What Can a Former Employer Say During a Background Check?

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As an employer you need to know what you legally can and can't say about past employees when people are calling for an authorized employment screening background check.
This is an area where you can't afford to make a mistake or worse yet, let opinions get in the way.
Company policies are usually made in accordance with the particular state's labor laws.
For more information on your state's laws you can contact the Department of Labor.
As a general rule, the human resources department typically handles all employment verification calls, or if you are a small company, someone who is appointed and properly trained.
It's acceptable practice to give standard answers for all verifications including information such as the exact dates a person was employed, what their title was and in some cases their final salary.
California law prohibits employers from intentionally interfering with former employees' attempts to find jobs by giving out false or misleading references.
(California Labor Code §1050) Under California law and the laws of many other states, employees have a right to review their own personnel files and make copies of documents they have signed.
If you are a state or federal employee, your personnel file is protected under the California Information Practices Act or the federal Privacy Act of 1974 and can only be disclosed under limited circumstances.
(California Civil Code §56.
20; California Labor Code §§432, 1198.
5; 5 USC §552a) Jobs such as truck driver positions fall under regulations of the federal Department of Transportation.
Employers are required to accurately respond to an inquiry from a prospective employer about whether you took a drug test, refused a drug test, or tested positive in a drug test with the former or current employer.
(49 CFR 40.
25, 49 CFR 382.
413.
http://www.
fmcsa.
dot.
gov/rulesregs/fmcsrhome.
htm
Here are a few general rules of thumb to stick to: - Don't say anything at all unless you have a signed release from the former employee.
Most employers include legal jargon in their job application that includes releasing authorization to the employer to run a background check and to provide references and give any and all information concerning previous employment.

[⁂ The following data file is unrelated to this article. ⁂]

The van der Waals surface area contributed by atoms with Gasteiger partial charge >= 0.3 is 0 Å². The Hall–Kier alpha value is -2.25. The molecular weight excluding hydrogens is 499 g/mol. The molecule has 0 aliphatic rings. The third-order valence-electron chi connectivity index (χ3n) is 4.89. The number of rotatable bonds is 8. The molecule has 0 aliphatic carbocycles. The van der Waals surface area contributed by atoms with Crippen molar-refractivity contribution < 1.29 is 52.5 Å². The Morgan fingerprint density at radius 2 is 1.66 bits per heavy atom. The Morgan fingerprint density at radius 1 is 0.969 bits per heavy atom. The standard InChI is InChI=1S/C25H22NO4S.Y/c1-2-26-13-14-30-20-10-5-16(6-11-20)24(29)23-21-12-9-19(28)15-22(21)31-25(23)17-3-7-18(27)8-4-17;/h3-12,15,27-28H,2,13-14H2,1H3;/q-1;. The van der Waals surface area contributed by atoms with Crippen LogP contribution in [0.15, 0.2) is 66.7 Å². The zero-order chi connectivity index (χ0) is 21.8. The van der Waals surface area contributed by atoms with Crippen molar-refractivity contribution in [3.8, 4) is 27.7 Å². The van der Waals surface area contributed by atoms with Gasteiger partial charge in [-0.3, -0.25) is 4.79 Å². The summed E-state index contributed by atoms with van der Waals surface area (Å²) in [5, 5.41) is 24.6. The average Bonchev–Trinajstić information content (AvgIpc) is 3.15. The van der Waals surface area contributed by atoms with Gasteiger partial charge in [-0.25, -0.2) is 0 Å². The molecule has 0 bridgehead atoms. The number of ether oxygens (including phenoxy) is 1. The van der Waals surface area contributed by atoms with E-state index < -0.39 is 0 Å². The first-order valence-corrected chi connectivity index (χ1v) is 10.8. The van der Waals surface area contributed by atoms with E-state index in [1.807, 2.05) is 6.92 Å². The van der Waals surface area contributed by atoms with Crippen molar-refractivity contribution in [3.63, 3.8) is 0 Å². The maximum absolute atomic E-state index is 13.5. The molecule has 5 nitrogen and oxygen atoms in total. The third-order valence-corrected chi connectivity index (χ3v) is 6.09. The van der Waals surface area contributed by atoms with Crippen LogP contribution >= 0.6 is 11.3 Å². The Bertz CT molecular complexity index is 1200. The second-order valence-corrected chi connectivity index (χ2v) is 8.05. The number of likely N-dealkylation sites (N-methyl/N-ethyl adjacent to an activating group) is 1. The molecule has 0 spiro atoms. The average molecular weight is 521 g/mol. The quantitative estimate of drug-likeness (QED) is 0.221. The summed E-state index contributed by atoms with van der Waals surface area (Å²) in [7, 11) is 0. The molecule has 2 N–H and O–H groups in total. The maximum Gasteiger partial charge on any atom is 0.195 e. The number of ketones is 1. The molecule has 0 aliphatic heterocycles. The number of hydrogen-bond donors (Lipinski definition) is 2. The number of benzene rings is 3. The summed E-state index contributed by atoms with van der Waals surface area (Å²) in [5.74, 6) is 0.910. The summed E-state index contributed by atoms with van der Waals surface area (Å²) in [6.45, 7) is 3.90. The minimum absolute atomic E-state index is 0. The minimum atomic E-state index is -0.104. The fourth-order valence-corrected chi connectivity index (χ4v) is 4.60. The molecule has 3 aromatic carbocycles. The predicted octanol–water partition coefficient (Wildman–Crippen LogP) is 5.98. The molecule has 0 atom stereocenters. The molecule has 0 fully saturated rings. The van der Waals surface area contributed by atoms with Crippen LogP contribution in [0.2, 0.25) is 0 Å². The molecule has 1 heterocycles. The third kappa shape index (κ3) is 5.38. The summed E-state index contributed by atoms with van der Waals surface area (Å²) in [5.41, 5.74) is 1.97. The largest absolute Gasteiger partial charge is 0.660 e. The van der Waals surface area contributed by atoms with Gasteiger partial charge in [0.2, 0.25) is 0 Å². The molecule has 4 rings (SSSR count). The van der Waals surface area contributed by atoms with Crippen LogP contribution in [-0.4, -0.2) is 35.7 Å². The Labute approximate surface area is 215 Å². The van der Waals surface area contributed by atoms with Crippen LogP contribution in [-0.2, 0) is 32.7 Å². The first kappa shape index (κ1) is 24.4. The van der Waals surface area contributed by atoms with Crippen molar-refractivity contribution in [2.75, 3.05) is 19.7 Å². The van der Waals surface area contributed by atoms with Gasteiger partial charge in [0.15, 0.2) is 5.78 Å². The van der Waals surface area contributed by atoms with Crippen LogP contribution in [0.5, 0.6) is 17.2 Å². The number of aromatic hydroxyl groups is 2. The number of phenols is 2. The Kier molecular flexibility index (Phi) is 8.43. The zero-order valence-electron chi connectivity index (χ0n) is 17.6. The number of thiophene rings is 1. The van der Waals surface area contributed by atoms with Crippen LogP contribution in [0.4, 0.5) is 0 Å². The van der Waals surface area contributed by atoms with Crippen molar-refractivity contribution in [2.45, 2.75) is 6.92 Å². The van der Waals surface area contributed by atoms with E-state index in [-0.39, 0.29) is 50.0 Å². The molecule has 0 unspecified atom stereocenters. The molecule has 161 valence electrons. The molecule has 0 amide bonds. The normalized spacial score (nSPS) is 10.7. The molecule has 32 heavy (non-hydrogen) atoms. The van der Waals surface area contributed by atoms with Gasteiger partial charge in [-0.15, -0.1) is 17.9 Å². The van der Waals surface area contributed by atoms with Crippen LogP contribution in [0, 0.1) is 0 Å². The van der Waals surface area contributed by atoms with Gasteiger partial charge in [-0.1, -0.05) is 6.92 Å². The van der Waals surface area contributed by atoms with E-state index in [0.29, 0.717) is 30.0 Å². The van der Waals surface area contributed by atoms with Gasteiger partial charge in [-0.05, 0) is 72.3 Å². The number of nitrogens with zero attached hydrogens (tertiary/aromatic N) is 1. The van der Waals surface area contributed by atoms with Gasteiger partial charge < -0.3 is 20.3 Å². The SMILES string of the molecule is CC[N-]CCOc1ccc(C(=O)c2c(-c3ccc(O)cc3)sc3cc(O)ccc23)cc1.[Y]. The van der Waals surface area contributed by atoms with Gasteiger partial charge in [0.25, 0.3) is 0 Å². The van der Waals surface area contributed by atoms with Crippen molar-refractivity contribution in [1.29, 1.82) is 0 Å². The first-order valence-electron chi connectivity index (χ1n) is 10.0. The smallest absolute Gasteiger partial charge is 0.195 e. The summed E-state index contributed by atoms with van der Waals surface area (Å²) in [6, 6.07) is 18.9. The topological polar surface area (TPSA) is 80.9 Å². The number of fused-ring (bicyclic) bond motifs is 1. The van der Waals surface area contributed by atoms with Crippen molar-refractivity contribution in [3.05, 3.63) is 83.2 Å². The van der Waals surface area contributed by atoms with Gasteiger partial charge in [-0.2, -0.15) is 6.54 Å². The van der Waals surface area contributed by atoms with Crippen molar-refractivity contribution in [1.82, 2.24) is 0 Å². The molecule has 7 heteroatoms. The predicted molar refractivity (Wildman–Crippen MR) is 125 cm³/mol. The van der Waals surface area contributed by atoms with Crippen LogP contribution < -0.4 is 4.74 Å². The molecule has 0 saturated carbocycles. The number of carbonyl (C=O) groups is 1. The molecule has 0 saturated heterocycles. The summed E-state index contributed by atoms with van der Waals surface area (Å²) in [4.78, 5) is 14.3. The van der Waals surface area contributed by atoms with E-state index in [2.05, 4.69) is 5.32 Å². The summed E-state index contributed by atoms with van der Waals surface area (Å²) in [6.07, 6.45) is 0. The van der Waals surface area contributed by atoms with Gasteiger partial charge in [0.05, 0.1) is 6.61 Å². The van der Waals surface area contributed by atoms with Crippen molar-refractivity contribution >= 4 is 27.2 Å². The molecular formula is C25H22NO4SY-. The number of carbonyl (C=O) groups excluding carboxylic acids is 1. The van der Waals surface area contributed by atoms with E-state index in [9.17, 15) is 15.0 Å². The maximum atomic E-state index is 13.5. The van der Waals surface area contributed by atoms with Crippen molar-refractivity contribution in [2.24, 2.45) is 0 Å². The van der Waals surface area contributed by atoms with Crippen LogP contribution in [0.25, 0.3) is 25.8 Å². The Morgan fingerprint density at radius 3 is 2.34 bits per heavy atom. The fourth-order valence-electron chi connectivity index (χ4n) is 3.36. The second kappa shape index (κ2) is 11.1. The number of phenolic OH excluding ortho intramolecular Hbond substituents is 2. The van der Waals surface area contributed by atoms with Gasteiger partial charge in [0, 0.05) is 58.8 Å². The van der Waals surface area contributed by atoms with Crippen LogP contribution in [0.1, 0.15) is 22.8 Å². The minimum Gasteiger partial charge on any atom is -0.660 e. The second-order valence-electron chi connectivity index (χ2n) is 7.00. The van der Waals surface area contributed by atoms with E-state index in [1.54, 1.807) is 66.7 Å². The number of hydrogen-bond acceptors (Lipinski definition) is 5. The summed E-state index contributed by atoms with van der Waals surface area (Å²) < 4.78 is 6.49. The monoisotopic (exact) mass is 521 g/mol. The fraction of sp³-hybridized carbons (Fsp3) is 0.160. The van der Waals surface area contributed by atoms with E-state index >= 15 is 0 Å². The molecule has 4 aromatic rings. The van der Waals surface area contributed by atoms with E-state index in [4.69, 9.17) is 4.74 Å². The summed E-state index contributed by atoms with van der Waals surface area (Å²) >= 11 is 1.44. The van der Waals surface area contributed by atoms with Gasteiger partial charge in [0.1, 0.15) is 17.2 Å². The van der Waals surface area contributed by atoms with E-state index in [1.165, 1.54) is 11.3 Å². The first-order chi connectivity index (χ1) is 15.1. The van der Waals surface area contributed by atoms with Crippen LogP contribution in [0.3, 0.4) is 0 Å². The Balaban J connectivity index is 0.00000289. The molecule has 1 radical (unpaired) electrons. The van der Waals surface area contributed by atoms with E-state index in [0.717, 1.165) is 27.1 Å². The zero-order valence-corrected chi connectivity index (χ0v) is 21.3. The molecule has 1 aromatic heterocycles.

Be sure to ask for a faxed copy of this signed release before you tell them anything.
- Only provide the facts.
If for example you have a written result of a drug test that shows an employer was found positive, you can say, "That employee was fired for a positive drug or alcohol test.
" If it's your opinion only, keep it to yourself.
- Use only one person in the company to speak for the company.
Never let every supervisor give out references.
Use your central HR person and even if the call comes in to the immediate supervisor, forward the request to Human Resources.
Then train your HR people to ask for the appropriate written releases and how to disseminate the important facts only.
If you handle references this way, you will have a much less chance of discrimination or slander lawsuits being filed against your company.
- There is no legal duty to respond to reference requests particularly on the issue of eligibility for rehire.
If you say nothing, you won't be liable for any potential defamation, so just create a strict rule of never answering this question and write it into your policy procedures.
Go online and search these words for further information on how to handle referencing: Risky Business: A Guide to Providing References.
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